After the Opera

The cherubs emerged first,
ringlets unwinding as they moved
through the crowd. In the careless light of the parish hall
their girl-eyes grew shadows,
their child-hands wedding bands.

One by one angels, shepherds,
graces drifted from cloud
to dessert table, their feathered feet
landing hard on the church carpet.

Outside the moon wore
her only mask. Cupid met us
in the hall; the elastic straps of her wings
had carved red lines in her shoulders.
"We're getting married," she said
with a shrug. "Wanted you
to know."

As we crept from the reception Adonis appeared,
silk leaves still tangled in his hair. His bangled mother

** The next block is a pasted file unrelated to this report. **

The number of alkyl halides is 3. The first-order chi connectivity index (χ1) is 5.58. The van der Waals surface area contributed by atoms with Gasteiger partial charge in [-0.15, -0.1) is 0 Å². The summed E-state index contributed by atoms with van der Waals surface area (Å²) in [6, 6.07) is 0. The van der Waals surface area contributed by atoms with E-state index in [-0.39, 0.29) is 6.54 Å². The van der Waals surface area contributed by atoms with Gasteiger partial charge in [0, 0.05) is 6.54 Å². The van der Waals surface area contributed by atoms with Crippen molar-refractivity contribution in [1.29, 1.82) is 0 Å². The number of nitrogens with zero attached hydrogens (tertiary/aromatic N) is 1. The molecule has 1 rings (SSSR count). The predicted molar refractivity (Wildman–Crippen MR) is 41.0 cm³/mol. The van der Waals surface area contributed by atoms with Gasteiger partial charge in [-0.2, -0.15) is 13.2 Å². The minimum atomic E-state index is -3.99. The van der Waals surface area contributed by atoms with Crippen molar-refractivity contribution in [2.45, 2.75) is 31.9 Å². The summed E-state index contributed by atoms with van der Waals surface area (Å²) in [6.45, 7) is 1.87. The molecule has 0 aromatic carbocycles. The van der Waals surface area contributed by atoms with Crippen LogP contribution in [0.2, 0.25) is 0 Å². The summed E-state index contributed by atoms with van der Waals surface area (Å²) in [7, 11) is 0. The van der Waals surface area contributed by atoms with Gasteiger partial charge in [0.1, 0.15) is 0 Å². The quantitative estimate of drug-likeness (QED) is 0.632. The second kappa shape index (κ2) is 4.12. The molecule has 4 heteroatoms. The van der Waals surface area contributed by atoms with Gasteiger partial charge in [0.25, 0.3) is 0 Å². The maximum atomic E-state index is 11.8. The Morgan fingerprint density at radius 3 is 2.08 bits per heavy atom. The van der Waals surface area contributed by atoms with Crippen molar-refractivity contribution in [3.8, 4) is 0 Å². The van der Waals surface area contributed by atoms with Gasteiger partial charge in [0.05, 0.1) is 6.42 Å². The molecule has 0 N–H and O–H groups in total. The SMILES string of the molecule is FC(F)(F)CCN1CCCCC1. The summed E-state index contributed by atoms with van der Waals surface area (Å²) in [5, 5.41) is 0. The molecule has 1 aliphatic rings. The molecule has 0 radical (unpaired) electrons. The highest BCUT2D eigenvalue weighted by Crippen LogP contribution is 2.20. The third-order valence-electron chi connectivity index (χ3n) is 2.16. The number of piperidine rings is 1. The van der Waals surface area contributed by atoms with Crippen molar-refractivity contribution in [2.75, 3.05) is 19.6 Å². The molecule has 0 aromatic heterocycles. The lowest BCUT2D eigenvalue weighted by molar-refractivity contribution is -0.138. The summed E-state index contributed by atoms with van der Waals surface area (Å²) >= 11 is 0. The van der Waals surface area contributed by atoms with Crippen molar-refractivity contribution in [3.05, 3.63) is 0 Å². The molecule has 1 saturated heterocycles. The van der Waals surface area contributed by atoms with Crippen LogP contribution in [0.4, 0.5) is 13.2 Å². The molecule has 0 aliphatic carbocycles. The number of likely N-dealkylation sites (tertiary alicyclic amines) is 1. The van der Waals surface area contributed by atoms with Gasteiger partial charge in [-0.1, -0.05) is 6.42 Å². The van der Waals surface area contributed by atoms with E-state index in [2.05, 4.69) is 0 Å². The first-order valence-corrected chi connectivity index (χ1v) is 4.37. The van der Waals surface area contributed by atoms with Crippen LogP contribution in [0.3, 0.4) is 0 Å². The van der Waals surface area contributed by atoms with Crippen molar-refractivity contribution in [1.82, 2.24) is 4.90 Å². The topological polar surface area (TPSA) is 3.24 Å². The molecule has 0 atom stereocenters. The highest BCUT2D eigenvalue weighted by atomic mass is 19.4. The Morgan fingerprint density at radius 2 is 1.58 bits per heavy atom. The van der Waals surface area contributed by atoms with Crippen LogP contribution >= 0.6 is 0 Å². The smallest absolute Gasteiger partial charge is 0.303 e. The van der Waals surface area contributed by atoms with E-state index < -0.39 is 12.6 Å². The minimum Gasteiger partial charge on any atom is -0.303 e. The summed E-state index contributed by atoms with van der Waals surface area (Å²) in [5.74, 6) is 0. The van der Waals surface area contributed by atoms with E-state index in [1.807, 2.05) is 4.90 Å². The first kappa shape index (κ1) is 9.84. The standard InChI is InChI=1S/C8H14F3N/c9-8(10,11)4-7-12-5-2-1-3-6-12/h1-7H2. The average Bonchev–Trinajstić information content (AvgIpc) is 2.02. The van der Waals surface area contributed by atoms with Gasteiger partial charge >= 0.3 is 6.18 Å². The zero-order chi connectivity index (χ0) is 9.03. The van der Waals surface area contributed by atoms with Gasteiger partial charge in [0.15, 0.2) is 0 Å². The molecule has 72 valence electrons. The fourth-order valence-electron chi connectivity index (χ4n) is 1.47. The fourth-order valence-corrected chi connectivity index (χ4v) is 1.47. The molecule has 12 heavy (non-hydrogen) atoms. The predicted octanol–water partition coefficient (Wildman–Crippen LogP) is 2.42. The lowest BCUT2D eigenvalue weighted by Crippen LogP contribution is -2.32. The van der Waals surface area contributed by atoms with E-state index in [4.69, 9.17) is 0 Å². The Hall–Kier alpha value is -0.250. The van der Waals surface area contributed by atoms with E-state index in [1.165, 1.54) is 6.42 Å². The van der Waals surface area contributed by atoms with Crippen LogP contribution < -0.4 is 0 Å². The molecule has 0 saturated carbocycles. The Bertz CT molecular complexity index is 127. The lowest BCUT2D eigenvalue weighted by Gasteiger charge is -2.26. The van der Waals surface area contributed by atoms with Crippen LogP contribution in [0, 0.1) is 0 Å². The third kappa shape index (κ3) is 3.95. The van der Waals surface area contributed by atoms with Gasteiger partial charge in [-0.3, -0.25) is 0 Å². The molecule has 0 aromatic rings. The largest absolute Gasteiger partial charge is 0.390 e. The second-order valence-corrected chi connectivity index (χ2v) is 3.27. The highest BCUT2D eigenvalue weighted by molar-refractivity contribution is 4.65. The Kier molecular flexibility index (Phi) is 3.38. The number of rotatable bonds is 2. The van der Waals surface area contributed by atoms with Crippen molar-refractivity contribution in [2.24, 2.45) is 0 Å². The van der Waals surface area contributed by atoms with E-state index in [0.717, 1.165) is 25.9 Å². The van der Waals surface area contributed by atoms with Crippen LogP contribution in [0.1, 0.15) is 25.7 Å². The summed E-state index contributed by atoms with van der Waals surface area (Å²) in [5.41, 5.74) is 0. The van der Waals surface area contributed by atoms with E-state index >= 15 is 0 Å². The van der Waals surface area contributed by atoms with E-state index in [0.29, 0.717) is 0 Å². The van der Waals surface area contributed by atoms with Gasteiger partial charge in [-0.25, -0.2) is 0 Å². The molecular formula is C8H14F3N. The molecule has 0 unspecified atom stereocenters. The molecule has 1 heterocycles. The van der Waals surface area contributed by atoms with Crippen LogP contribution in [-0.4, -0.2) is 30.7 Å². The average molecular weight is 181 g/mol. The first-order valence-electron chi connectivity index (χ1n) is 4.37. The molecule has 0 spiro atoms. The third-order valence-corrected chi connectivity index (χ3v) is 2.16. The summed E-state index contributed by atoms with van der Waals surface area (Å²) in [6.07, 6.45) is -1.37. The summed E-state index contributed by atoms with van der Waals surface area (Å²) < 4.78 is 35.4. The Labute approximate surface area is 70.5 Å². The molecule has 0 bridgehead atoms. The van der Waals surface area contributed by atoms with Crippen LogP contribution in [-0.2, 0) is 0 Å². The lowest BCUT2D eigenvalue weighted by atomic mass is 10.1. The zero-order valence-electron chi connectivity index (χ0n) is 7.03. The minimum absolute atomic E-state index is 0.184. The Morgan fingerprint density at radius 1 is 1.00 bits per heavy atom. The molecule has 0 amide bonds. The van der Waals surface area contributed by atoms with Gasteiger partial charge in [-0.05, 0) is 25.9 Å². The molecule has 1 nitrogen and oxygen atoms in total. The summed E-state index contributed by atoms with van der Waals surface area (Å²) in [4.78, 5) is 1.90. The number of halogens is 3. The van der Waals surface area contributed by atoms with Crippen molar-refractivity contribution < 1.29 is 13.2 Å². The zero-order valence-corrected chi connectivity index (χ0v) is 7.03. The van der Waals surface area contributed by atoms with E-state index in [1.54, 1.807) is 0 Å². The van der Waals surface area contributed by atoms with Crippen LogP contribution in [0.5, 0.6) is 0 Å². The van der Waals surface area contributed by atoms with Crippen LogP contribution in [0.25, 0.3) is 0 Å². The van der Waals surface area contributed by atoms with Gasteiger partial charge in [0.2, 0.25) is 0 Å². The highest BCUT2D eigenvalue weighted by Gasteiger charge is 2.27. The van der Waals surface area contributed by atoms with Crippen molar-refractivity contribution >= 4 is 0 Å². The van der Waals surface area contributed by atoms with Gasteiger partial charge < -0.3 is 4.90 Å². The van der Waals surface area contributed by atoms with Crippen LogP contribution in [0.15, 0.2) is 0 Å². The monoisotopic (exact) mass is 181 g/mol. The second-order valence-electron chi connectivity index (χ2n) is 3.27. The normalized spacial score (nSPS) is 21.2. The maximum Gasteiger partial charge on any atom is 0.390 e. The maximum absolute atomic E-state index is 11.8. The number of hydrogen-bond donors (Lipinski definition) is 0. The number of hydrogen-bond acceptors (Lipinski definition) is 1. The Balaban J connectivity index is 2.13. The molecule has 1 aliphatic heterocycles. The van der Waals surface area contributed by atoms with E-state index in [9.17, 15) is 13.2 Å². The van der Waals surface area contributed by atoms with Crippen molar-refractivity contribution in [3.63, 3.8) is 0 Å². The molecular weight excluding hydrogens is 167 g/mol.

drew him close: "So wonderful, honey.
So perfect, love."

painting by John William Waterhouse


dot said...

Bravo! The poem and the painting together -- just about flat perfect. ((I got to your site because I like Eleanor Lerman's "Starfish" & Google said you did tooooo.)) And then there was your poetry. Thanks.
~Dottie in Albuquerque

Kate Horowitz said...

Thank you, Dottie! That Eleanor Lerman poem really grabbed me. I like to go back and read it from time to time when my own wells have dried up.

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